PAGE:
A Banksy mural in a refugee camp in Calais, France, depicts Steve Jobs.
Photo by Banksy

Banksy paints ‘son of a migrant from Syria’ Steve Jobs at refugee camp

Updated

The anonymous graffiti artist Banksy is the latest to join in the trend of pointing out that Apple co-founder Steve Jobs was the son of a Syrian migrant. The painting, on a wall at the “Jungle” migrant camp in Calais, France, shows Jobs with a bundle on his back and carrying a Mac Classic.

RELATED: Street artist Banksy’s ‘Dismaland’ is ‘escape from mindless escapism’

Andrea Mitchell Reports, 12/11/15, 12:50 PM ET

Civil war displaced half of Syrian population

After 4 ½ years of civil war, nearly half of Syria’s population has been displaced and Russia’s airstrikes since September 30th are only making it harder for those who remain. Senior fellow at the Council on Foreign Relations, Gayle Lemmon, shares…
The “jungle” is not an official camp, but rather an improvised and non-permanent group of tents and shelters — a good example of the kind of conditions under which migrants and refugees are obliged to live upon fleeing their home countries.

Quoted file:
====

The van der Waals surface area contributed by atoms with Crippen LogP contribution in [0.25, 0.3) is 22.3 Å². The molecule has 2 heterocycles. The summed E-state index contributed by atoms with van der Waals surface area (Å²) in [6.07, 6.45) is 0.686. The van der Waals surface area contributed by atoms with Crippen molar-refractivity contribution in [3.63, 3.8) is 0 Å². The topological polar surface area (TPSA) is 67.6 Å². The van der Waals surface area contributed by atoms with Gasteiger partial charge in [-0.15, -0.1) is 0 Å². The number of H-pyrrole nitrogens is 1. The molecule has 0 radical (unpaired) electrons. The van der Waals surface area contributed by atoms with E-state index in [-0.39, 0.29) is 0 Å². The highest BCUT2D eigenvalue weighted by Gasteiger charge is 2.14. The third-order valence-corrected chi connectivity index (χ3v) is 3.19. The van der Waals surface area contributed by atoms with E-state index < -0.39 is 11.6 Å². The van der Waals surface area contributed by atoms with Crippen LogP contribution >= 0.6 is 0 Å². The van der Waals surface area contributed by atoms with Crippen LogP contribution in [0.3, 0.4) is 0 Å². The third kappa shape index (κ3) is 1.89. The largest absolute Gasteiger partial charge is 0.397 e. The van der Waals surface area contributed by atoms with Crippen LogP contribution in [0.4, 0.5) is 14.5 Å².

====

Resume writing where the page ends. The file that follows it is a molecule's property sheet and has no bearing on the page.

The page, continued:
In the face of sentiment abroad that countries should reject refugees from the ongoing conflict in Syria, the fact that Jobs was, in fact, the son of a Syrian migrant has struck a key with activists on the Internet.

Jobs’s biological father was Abdul Fattah Jandali, a Syrian who in the ’50s fled Beirut, where he had been demonstrating against the Lebanese president. He came to the U.S., where he met Jobs’ biological mother, Joanne Carol Schieble, and their child was put up for adoption in San Francisco. Young Steve was brought up by Paul and Clara Jobs, and the rest is history.

This article first appeared at NBCNews.com

Hardball with Chris Matthews, 10/12/15, 7:30 PM ET

Aaron Sorkin on the legacy of Steve Jobs

An up-close and personal look at former Apple chief Steve Jobs with screenwriter Aaron Sorkin and his new movie “Steve Jobs”.

Arts, Refugee and Syria

Banksy paints 'son of a migrant from Syria' Steve Jobs at refugee camp

Updated